"Where are the balls,?" I asked.
A stony silence followed, my host clearly having trouble with the question. He stared at the open mahogany box, brow heavily furrowed, shaking his head in consternation. Finally, and reluctantly, he stammered, "Oh, I'll bet they've put them in storage. We're building a new wing, you know, and some of the exhibits are being rearranged. They're probably in storage," he repeated. I knew something was terribly wrong.
It was October 1977, and I was standing in the middle of the Presidential Room at the National Baseball Hall of Fame and Museum in Cooperstown, N.Y. , where a staff member was giving me a private tour. It was the first time I had been there, and they were treating me as though I were a Hall of Famer myself. I wasn't, despite having hit .348 one year at Woodrow Wilson High School in the District, but my grandfather did have a bronze plaque in the "Hall of Immortals" there. Walter Johnson, in fact, was a member of the first class elected to the Hall of Fame in 1936, along with Babe Ruth, Ty Cobb, Honus Wagner and Christy Mathewson. "The Big Train," they called him, for the power of his fastball.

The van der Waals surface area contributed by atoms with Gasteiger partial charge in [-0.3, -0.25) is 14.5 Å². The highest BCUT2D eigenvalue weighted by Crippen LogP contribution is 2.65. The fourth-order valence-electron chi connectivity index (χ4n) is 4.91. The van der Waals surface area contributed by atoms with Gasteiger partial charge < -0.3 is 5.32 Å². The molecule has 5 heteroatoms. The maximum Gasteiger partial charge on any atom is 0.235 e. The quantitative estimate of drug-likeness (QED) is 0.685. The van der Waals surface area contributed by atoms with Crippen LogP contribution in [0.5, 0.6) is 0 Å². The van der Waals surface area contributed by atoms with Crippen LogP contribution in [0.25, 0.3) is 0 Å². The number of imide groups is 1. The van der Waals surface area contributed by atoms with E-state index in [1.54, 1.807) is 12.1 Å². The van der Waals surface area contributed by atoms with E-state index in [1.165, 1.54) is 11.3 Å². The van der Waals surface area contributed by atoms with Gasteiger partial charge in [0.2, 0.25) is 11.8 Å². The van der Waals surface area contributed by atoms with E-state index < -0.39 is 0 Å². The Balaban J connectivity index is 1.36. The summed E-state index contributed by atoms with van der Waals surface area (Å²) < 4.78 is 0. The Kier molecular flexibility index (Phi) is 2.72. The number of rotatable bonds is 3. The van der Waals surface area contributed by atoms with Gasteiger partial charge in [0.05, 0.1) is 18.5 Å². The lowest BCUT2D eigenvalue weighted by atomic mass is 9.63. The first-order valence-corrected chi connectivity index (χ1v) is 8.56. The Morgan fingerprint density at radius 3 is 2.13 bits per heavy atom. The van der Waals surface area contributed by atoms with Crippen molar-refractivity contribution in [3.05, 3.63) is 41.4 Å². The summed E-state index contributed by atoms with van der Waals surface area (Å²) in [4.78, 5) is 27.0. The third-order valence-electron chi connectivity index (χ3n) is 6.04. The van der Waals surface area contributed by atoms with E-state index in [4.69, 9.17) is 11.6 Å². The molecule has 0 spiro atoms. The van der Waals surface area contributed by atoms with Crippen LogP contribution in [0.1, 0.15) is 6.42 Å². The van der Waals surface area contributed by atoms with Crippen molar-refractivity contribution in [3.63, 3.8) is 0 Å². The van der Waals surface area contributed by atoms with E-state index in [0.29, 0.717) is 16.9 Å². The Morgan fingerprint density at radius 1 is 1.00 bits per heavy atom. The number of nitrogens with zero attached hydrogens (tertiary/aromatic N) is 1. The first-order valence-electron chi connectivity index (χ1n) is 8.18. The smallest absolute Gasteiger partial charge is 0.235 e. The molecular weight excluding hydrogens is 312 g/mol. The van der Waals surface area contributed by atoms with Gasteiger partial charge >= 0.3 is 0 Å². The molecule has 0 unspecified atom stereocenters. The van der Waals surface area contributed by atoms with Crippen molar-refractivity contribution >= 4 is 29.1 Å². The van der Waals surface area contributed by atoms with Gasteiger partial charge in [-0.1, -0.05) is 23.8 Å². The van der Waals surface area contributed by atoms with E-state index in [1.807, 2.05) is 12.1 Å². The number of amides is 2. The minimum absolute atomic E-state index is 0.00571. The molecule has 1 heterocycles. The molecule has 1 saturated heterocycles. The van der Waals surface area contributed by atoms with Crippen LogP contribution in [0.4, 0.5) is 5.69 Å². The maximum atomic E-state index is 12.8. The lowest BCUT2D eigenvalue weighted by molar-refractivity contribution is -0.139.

Baseball Hall of Fame official Jeff Idelson holds four of the balls from the collection of Walter Johnson during an April 12, 2001, news conference at FBI headquarters in Albany, N.Y. The signatures are, clockwise from top left, Woodrow Wilson, Herbert Hoover, Calvin Coolidge and William Howard Taft.
(Jim McKnight - AP)